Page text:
The importance of cement evaluation has steadily increased as the oil and gas industry strives to ensure and verify zonal isolation. Evaluation must address a broad spectrum of downhole conditions that include various casing thicknesses, mud weights, and cement types. The most-challenging condition occurs with lightweight (low-density) cements, where the standard cement bond systems have virtually the same response in free and cemented pipe. In these conditions, cement evaluation is extremely problematic and found in 30% of new well completions. To address the industry challenge, a new sensor and system has been developed for use downhole.
The new tool incorporates the use of Electro-Magnetic Acoustic Transducers (EMATs) to generate and measure directly in the casing guided acoustic waves propagating along the casing circumference. EMATs consist of an arrangement of coils and magnets in close proximity to a conductive casing. The casing then becomes a final part of the transducer system. The acoustic excitation is achieved by driving currents through the coils, which creates eddy currents in the casing. These eddy currents, in the presence of the constant magnetic field, create the Lorenz forces that generate the acoustic waves. The EMATs are then utilized to measure the induced waves. This system generates and measures the signals directly in the casing, eliminating any need for fluid coupling or physical contact and enabling operation in all fluid and gas environments. By varying the magnetic field and coil structure, different acoustic modes may be created and measured. The most valuable of the guided modes are the horizontal shear or SH waves, which cannot be generated by conventional transducers. They propagate along the casing with their particle displacement, which is perpendicular to the wave propagation and parallel to the casing surface. These SH waves respond directly to the shear modulus of the material that is directly coupled on the backside of the casing, enabling direct detection of a solid coupled to the casing. The Lamb or flexural modes are other guided waves that can be generated by the EMATs. These modes can be incorporated with the SH modes for the detection of a micro-annulus condition without the need for multiple passes and pressure applied to the casing. These sensors are incorporated into a pad system in a coplanar configuration, enabling azimuthally sectored compensated attenuation measurements for the varying wave types. In this presentation, we will review the theoretical background, physics, and modeling of these new EMATs as well as the various guided wave modes they can generate. We will then review the additional lab measurements and test well data that demonstrate the capability of this new approach for cement evaluation. These results clearly validate the new system’s ability to address cement evaluation in the broad spectrum of downhole environments.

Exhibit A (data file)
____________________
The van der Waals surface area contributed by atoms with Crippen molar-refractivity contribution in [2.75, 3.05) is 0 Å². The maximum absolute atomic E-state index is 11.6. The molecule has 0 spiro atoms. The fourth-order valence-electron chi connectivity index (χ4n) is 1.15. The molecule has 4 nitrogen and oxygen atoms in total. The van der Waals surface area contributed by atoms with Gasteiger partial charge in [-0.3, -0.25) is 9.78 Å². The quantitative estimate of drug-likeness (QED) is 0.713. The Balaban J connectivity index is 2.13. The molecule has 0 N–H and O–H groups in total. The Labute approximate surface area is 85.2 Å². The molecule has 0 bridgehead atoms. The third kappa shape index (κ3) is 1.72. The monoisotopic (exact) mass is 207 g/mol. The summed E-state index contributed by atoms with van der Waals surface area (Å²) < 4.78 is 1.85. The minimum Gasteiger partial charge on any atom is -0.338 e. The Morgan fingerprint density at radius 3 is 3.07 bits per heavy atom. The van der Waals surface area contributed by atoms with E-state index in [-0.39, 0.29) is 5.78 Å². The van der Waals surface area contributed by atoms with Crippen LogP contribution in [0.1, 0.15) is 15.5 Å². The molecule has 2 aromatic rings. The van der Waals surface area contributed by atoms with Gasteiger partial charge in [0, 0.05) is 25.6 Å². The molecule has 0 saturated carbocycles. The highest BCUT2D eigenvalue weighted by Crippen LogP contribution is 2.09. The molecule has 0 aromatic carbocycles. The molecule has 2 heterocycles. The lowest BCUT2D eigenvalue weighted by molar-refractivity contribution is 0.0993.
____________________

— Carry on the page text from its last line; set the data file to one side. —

Doug Patterson is the Acoustic Research Director and a Senior Technical Advisor for Baker Hughes, where he focuses on development of wireline and LWD devices along with interpretation software. Doug received his BSME from Memphis University in 1978, graduating magna cum laude. Over his career he has held positions in operations, sales, technical marketing, and technology development. Since 1992 Doug has focused extensively on the development of downhole acoustic equipment, processing software, and interpretation methods. His latest efforts include the use of EMATs for cement evaluation along with Deep Shear Wave Imaging to image structures away from the borehole through the use of shear body waves generated by a dipole source. In addition, he has authored or co-authored more than 50 papers and 20 patents. He is a member of the SPE, SPWLA, ASME, Tau Beta Pi and was an SPWLA Distinguished Speaker for 2011-2012.